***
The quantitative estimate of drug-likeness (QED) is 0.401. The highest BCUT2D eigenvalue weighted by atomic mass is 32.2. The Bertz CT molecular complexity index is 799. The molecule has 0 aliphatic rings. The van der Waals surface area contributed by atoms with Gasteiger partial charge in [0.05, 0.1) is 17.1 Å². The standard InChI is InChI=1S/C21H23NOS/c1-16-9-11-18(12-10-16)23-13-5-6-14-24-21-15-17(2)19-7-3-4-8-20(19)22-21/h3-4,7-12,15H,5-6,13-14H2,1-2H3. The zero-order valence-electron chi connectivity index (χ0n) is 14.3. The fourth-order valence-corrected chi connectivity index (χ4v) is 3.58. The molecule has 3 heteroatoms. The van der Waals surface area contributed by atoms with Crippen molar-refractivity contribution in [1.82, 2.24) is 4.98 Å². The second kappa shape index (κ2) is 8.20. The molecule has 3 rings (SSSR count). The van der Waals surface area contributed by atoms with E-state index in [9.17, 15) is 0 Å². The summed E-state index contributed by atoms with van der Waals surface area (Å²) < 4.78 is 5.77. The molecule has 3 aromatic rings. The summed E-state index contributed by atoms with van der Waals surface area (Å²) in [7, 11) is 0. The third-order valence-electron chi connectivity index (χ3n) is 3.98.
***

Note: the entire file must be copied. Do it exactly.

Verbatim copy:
The quantitative estimate of drug-likeness (QED) is 0.401. The highest BCUT2D eigenvalue weighted by atomic mass is 32.2. The Bertz CT molecular complexity index is 799. The molecule has 0 aliphatic rings. The van der Waals surface area contributed by atoms with Gasteiger partial charge in [0.05, 0.1) is 17.1 Å². The standard InChI is InChI=1S/C21H23NOS/c1-16-9-11-18(12-10-16)23-13-5-6-14-24-21-15-17(2)19-7-3-4-8-20(19)22-21/h3-4,7-12,15H,5-6,13-14H2,1-2H3. The zero-order valence-electron chi connectivity index (χ0n) is 14.3. The fourth-order valence-corrected chi connectivity index (χ4v) is 3.58. The molecule has 3 heteroatoms. The van der Waals surface area contributed by atoms with Crippen molar-refractivity contribution in [1.82, 2.24) is 4.98 Å². The second kappa shape index (κ2) is 8.20. The molecule has 3 rings (SSSR count). The van der Waals surface area contributed by atoms with E-state index in [9.17, 15) is 0 Å². The summed E-state index contributed by atoms with van der Waals surface area (Å²) < 4.78 is 5.77. The molecule has 3 aromatic rings. The summed E-state index contributed by atoms with van der Waals surface area (Å²) in [7, 11) is 0. The third-order valence-electron chi connectivity index (χ3n) is 3.98.